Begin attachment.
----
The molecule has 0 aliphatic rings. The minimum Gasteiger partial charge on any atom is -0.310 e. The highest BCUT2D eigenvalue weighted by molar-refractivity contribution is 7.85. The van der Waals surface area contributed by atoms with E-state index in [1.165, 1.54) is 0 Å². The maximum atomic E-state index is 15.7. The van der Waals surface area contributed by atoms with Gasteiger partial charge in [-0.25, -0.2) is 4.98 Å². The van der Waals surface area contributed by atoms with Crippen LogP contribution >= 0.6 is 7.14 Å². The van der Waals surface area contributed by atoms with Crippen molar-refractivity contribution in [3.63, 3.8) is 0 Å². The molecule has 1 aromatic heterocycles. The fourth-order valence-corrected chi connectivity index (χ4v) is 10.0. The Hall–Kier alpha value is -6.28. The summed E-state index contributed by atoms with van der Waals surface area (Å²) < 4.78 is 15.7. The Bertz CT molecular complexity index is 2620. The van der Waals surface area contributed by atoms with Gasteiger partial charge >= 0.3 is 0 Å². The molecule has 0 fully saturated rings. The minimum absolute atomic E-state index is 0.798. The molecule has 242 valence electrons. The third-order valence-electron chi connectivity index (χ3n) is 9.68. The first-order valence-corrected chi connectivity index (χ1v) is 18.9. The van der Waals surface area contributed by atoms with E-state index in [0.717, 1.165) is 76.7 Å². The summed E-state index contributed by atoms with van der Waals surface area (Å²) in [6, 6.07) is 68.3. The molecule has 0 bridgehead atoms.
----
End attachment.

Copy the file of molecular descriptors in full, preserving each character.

The molecule has 0 aliphatic rings. The minimum Gasteiger partial charge on any atom is -0.310 e. The highest BCUT2D eigenvalue weighted by molar-refractivity contribution is 7.85. The van der Waals surface area contributed by atoms with E-state index in [1.165, 1.54) is 0 Å². The maximum atomic E-state index is 15.7. The van der Waals surface area contributed by atoms with Gasteiger partial charge in [-0.25, -0.2) is 4.98 Å². The van der Waals surface area contributed by atoms with Crippen LogP contribution >= 0.6 is 7.14 Å². The van der Waals surface area contributed by atoms with Crippen molar-refractivity contribution in [3.63, 3.8) is 0 Å². The molecule has 1 aromatic heterocycles. The fourth-order valence-corrected chi connectivity index (χ4v) is 10.0. The Hall–Kier alpha value is -6.28. The summed E-state index contributed by atoms with van der Waals surface area (Å²) < 4.78 is 15.7. The Bertz CT molecular complexity index is 2620. The van der Waals surface area contributed by atoms with Gasteiger partial charge >= 0.3 is 0 Å². The molecule has 0 fully saturated rings. The minimum absolute atomic E-state index is 0.798. The molecule has 242 valence electrons. The third-order valence-electron chi connectivity index (χ3n) is 9.68. The first-order valence-corrected chi connectivity index (χ1v) is 18.9. The van der Waals surface area contributed by atoms with E-state index in [0.717, 1.165) is 76.7 Å². The summed E-state index contributed by atoms with van der Waals surface area (Å²) in [6, 6.07) is 68.3. The molecule has 0 bridgehead atoms.